The Boyne Canal

The Boyne Canal system is a series of canals running 31km (19 miles) parallel to the River Boyne from Oldbridge (Battle of the Boyne site) to the town of Navan. The canal system was used by horse drawn boats travelling between Navan, Slane and the port of Drogheda.

There are two sections in the canal system; the lower canals from Oldbridge, Drogheda, near mouth of the Boyne, to Slane and the upper canals from Slane to Navan. The navigation channel is partly the river Boyne with a series of canals, mostly on the south side of the river Boyne. The Boyne Canal system is referred to as the Boyne Navigation because stretches of the river Boyne are utilised along the route.

The designers intended that the canal system continue upstream along the Boyne past Trim where it could connect with the Royal Canal. The section from Navan to the Royal Canal was never built and the Boyne Canal system remains disconnected from other inland waterways in Ireland.

The Boyne Navigation Company began work on the lower section of canals from the sea lock at Oldbridge to Slane in 1748 and was completed in the 1760s. The upper section from Slane to Navan was completed in 1800. The main cargo carried was grain and flour between the mills on the river and the port of Drogheda and coal in the other direction.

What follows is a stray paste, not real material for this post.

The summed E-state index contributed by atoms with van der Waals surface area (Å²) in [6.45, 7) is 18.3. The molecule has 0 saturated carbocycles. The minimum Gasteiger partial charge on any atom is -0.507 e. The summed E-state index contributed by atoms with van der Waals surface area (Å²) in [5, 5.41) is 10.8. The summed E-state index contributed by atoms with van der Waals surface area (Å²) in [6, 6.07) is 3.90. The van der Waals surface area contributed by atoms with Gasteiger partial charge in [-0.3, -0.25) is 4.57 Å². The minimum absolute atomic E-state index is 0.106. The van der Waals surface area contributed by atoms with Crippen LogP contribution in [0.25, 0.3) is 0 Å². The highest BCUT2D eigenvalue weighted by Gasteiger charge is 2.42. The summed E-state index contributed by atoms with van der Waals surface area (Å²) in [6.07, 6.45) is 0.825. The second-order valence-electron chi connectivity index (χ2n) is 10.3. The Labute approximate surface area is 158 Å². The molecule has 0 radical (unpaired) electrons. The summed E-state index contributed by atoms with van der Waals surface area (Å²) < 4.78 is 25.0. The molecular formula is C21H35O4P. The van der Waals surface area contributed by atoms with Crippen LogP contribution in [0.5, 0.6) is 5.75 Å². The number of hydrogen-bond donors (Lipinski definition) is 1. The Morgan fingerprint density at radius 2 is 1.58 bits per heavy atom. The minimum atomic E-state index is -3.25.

Ruxton Lock Bridge
Ruxton Lock Bridge on the Boyne Canal at Navan

At four places along the route the towpath switches from one side of the River Boyne to the other. Where this happened the horse would step onto the barge while it was poled across to the other side. David Jebb was the engineer in charge of the construction. Jebb himself built a flour mill at Slane in 1766 to take advantage of the navigation that he had recently completed that far. When the mill was opened it was the largest of its kind in Ireland.

The canal system was never a commercial success, it was only usable for eight months of the year as there was too much water in the river during the winter months and too little in the summer. The canal system did expand the local economy by making it easier to transport agricultural goods from the Boyne Valley to market. John Spicer whose family business owned 3 mills in Navan purchased the canal system in 1915 after the Boyne Navigation Company went into liquidation. It was successful for a time ferrying grain to Drogheda and returning with coal and timber. The railway and later road transport lead to the eventual demise of the navigation route.

An Taisce (The National Trust for Ireland) purchased the navigation rights to the canal from John Spicer & Co. for one Irish pound in 1969. An Taisce also own most of towpaths and adjoining lands. A number of sections of the towpath are maintained as walking paths, particularly the section from Stackallan Bridge to Navan.

The Boyne Navigation branch of the Inland Waterways Association of Ireland are actively retoring the Boyne Canal system. The Sea lock at Oldbridge has been restored and they are now working on the Staleen lock near Newgrange.